Jeffrey Epstein kept details of his sexual encounters out of the public eye more than a decade ago by wearing down his accusers with high-pressure litigation tactics. He settled the claims, some for $1 million or more, and the women stayed silent.
That won’t work this time.
Now that Epstein is facing new federal charges of sex trafficking minors, the women are helping prosecutors build their case. That could produce new accounts from dozens of accusers who say Epstein, 66, assaulted them when they were teenagers. This week they started making their way to federal court in Manhattan, where two accusers faced Epstein directly for the first time in public.
“I was sexually abused by Jeffrey Epstein starting at the age of 14,” Courtney Wild said in court on Monday, standing just feet from the disgraced money manager. Wild was among the women who reached secret settlements with Epstein.
Wild’s appearance in court underscored how Epstein, who is locked up and facing 45 years in prison, no longer controls the legal process as he did when facing civil lawsuits a decade ago. That was well before the national reckoning over sexual misconduct by the rich and powerful.
“Epstein has been able to traumatize victims in the system and get benefits that others were not entitled to because the cases were not in the national spotlight,” said Utah attorney Paul Cassell, who has litigated against him for more than a decade.
Some of Epstein’s civil settlements exceeded $1 million, according to a person with knowledge of the matter. Three were for a total of $5.5 million, court records show. The total amount of Epstein’s civil payments is unknown, but it’s likely a small fraction of the $559 million that prosecutors say Epstein has claimed as his net worth.
The plaintiffs claimed he lured teenage girls to his Palm Beach mansion, where he coerced them into sex, paid them and asked them to bring him other girls. None of the suits went to trial, and Epstein was allowed to avoid federal prosecution by admitting to two state prostitution charges and serving 13 months in jail.
A federal judge ruled in February that the Justice Department broke the law by making that deal without consulting the accusers. Labor Secretary Alexander Acosta, who was the lead federal prosecutor in Florida, said last week that he would resign because of renewed public fury over the case.
In the New York case, by contrast, Wild and other accusers are certain to have a strong voice as prosecutors try to prove that Epstein is guilty of sex trafficking and conspiracy for conduct that took place from 2002 to 2005. A conviction could hurt him in any new civil lawsuits because the criminal standard of proof beyond a reasonable doubt is higher.
Since Epstein’s July 6 arrest, many women have come forward to the FBI with new assault claims. In a detailed series about Epstein, the Miami Herald said it had identified 80 accusers.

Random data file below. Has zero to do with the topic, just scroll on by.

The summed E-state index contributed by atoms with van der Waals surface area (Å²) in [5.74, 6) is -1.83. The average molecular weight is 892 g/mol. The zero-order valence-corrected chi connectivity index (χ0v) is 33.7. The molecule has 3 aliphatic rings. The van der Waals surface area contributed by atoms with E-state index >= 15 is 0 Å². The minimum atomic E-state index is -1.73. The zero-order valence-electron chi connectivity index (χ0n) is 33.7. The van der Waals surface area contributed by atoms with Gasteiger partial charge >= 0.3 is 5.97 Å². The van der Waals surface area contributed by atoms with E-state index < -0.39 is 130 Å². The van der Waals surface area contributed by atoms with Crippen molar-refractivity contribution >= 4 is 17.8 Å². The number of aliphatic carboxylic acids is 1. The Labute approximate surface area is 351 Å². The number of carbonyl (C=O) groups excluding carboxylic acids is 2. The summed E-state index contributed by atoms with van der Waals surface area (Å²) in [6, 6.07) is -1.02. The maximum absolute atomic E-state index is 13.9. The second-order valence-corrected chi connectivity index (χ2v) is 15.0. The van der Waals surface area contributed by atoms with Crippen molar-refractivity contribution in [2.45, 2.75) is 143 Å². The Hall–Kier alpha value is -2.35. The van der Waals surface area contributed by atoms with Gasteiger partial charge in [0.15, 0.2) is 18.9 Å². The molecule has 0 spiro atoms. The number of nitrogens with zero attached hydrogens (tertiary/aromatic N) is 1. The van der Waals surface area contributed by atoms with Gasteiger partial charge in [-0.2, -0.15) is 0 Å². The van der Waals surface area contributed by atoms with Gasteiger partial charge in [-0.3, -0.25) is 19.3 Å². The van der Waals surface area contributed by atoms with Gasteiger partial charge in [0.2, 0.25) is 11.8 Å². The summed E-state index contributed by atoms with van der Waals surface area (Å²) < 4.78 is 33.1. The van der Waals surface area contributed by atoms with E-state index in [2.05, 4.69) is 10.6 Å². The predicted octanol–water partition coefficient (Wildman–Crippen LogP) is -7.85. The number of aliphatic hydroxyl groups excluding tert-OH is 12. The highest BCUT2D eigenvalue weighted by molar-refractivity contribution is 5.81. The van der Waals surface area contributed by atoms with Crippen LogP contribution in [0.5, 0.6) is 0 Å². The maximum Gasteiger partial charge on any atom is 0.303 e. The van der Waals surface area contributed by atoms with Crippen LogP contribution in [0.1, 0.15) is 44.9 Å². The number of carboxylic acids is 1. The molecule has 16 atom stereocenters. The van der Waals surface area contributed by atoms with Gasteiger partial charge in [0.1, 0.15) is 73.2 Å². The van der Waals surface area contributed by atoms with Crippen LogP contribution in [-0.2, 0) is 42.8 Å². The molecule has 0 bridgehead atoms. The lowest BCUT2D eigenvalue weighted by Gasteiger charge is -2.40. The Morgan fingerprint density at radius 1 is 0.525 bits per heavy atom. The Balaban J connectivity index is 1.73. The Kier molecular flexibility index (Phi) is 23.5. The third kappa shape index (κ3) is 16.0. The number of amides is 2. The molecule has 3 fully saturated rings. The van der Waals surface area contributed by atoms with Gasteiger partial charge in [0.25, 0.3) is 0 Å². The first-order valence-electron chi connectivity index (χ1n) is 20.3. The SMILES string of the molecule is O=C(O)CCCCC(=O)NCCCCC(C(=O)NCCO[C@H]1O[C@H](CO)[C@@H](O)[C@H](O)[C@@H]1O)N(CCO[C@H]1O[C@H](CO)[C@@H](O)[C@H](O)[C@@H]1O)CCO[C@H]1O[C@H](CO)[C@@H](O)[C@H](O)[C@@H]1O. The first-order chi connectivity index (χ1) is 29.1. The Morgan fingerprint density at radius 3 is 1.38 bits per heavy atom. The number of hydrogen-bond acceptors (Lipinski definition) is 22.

“The landscape is changing dramatically for him right now,” said Sigrid McCawley, a lawyer at Boies Schiller Flexner LLP representing women who claim they were assaulted by Epstein. “The individuals that I have spoken to who are victims are very comforted that he is behind bars. That has sent a message that they have some level of protection.”
In the civil cases, Epstein’s lawyers and investigators delved deeply into intimate details of the lives of the girls, including many who were economically disadvantaged. They interviewed friends, neighbors and employers in ways that their lawyers said was abusive. In depositions, Epstein’s lawyers grilled them about their sex lives, drug use and criminal records.
One accuser was asked about how she felt about her history of abortions.
“Does it give you any, any emotional pain that you aborted three fetuses?” asked an Epstein lawyer, Mark Luttier. “Wouldn’t you agree with me that aborting three fetuses would be far more traumatic than giving a man a massage in the nude?”
Epstein’s publicist gave stories to the news media “impugning the credibility of the victims” and asserting that their “allegations of abuse were made solely to extract money” from the financier, prosecutors said in a 2009 court filing.
“Some of these girls had different things in their background that Epstein’s lawyers were trying to exploit to suggest they were promiscuous,’’ said Adam Horowitz, a lawyer who represented seven women who settled with Epstein. “It was very odd because none of it has to do with whether they were a sexual assault victim.”
More than two dozen lawsuits were ultimately resolved in private settlements after Epstein signed a non-prosecution agreement in 2008 that allowed him and four accomplices to avoid federal charges.
Epstein sidestepped the kind of questioning his accusers faced. Instead, he repeatedly declined to answer questions in depositions, invoking his Fifth Amendment right against self-incrimination.
Now, Epstein wants his freedom pending trial. Prosecutors have urged U.S. District Judge Richard Berman to keep him detained, arguing he’s a danger to the community and a risk to flee.
Epstein’s lawyers say he deserves bail and argue he’s led a spotless life for the last 14 years. They say Epstein is being prosecuted a second time for acts that ended in 2005 and were resolved in the federal non-prosecution agreement. Berman said he would rule on Thursday.
Cassell, the Utah lawyer, said Epstein faces many more hurdles in the criminal system than he did in the civil lawsuits. His aggressive tactics with victims before settling was part of a carrot-and-stick approach to prevent facts from coming out at trial, Cassell said. He no longer has that advantage.
“This was not a whodunit or the wrong man being charged,” Cassell said. “All of this was in the service not of truth seeking but of harassment and intimidation. That’s all clearer in hindsight.”
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